Limits...
Case conferences between general practitioners and specialist teams to plan end of life care of people with end stage heart failure and lung disease: an exploratory pilot study.

Mitchell G, Zhang J, Burridge L, Senior H, Miller E, Young S, Donald M, Jackson C - BMC Palliat Care (2014)

Bottom Line: Case conferences between specialist palliative care services and GPs improve outcomes in cancer-based populations.Participating health professionals were enthusiastic about the process.This pilot is the initial step in the development and testing of a complex intervention based on a model of integrated care.

View Article: PubMed Central - HTML - PubMed

Affiliation: School of Medicine, University of Queensland, Salisbury Road, Ipswich 4305, Australia ; Discipline of General Practice, School of Medicine, University of Queensland, Herston Rd, Herston 4006, Australia.

ABSTRACT

Background: Most people die of non-malignant disease, but most patients of specialist palliative care services have cancer. Adequate end of life care for people with non-malignant disease requires acknowledgement of their limited prognosis and appropriate care planning. Case conferences between specialist palliative care services and GPs improve outcomes in cancer-based populations. We report a pilot study of case conferences between the patient's GP and specialist staff to facilitate care planning for people with end stage heart failure or non-malignant lung disease in a regional health service in Queensland Australia.

Methods: Single face to face case conferences about patients with a primary diagnosis of advanced heart failure or respiratory failure from non-malignant disease were conducted between a palliative care consultant, a case management nurse and the patient's GP. Annualised rates of service utilisation (emergency department [ED] presentations, ED discharges back to home, hospital admissions, and admission length of stay) before and after case conference were calculated. Content and counts of case conference recommendations, and the rate of adherence to recommendations were also assessed. A process evaluation of case conferences was undertaken.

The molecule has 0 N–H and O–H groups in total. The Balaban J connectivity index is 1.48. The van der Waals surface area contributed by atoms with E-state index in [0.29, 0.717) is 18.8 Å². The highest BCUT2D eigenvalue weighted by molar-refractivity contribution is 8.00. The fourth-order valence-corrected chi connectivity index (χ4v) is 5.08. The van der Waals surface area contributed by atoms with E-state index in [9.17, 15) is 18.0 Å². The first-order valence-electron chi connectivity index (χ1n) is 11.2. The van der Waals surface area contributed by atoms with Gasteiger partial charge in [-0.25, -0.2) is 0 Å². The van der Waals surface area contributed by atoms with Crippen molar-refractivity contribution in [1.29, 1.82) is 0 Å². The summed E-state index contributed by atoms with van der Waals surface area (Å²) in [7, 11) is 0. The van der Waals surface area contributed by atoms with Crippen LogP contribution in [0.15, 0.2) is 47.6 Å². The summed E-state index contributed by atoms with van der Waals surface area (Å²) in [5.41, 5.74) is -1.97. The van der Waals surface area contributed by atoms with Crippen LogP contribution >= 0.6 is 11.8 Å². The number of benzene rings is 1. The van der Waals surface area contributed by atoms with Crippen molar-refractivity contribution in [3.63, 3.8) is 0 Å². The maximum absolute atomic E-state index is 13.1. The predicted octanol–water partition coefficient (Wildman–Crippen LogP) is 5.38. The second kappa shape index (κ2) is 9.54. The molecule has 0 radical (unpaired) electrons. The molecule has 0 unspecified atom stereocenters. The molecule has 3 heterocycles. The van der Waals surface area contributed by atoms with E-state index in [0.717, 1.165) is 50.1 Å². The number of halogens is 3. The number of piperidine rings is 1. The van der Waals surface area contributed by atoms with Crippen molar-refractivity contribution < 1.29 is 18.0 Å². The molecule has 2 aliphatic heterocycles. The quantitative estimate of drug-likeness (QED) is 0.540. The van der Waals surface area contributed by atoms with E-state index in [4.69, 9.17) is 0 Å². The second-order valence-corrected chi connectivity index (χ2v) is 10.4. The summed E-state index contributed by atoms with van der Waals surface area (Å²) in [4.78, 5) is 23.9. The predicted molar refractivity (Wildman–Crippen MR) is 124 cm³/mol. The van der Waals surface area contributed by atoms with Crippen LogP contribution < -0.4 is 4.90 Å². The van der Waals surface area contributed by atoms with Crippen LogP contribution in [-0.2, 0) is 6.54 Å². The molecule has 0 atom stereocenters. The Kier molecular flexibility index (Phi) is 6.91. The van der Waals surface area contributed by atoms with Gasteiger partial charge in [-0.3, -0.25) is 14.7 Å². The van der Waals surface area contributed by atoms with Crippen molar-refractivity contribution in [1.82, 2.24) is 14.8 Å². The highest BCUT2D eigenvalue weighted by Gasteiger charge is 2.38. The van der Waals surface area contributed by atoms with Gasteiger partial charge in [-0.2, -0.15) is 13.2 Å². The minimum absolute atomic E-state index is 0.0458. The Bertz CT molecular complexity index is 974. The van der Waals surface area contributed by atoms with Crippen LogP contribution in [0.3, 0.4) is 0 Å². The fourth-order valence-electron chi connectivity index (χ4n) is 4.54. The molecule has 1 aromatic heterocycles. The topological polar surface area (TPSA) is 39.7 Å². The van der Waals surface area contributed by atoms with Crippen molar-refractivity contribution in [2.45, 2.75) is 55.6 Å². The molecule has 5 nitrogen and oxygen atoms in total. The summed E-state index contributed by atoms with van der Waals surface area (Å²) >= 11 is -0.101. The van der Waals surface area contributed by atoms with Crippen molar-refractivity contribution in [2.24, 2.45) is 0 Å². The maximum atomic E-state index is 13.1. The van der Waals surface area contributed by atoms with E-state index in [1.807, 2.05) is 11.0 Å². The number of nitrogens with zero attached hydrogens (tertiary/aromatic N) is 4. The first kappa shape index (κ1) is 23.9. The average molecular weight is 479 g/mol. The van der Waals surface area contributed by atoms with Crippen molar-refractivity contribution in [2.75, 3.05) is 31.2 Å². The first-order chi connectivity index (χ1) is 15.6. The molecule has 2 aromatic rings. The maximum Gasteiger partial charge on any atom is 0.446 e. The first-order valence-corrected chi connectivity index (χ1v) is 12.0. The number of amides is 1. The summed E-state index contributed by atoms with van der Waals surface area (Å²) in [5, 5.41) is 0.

Results: Twenty-three case conferences involving 21 GPs were conducted between November 2011 and November 2012. One GP refused to participate. Ten patients died, three at home. Of 82 management recommendations made, 55 (67%) were enacted. ED admissions fell from 13.9 per annum (pa) to 2.1 (difference 11.8, 95% CI 2.2-21.3, p = 0.001); ED admissions leading to discharge home from 3.9 to 0.4 pa (difference 3.5, 95% CI -0.4-7.5, p = 0.05); hospital admissions from 11.4 to 3.5 pa (difference 7.9, 95% CI 2.2-13.7, p = 0.002); and length of stay from 7.0 to 3.7 days (difference 3.4, 95% CI 0.9-5.8, p = 0.007). Participating health professionals were enthusiastic about the process.

Conclusions: This pilot is the initial step in the development and testing of a complex intervention based on a model of integrated care. A single case conference involving the patient's heart or lung failure team is associated with significant reductions in service utilization, apparently by improving case coordination, enhancing symptom management and assessing and managing carer needs. A randomized controlled trial is being developed.

Trial registration: Australian and New Zealand Controlled Trials Register ACTRN12613001377729: Registered 16/12/2013.

No MeSH data available.


Related in: MedlinePlus

The Beacon Practice model of care for complex conditions [20].
© Copyright Policy - open-access
Related In: Results  -  Collection

License 1 - License 2
getmorefigures.php?uid=PMC4020309&req=5

Figure 2: The Beacon Practice model of care for complex conditions [20].

Mentions: This paper describes the development and impact of case conferences between primary care and specialist public sector-based professionals involved in the care of people with end stage non-malignant disease. It is part of a broader research agenda exploring the interface between specialist and primary care, and uses the Beacon Practice model of such care as its theoretical framework [19,20]. (FigureĀ 2) In its usual format this comprises community-based multidisciplinary clinics where GPs with a special interest (GPwSIs) in the index condition, a medical consultant, and nursing and allied health staff work together to manage complex medical problems [21]. GPwSIs undertake advanced training in the condition prior to working in the clinic. The model was first tested in complex diabetes care with promising results, in clinical outcomes, service efficiency and patient satisfaction [22]. A formal randomised controlled trial (RCT) is underway [23].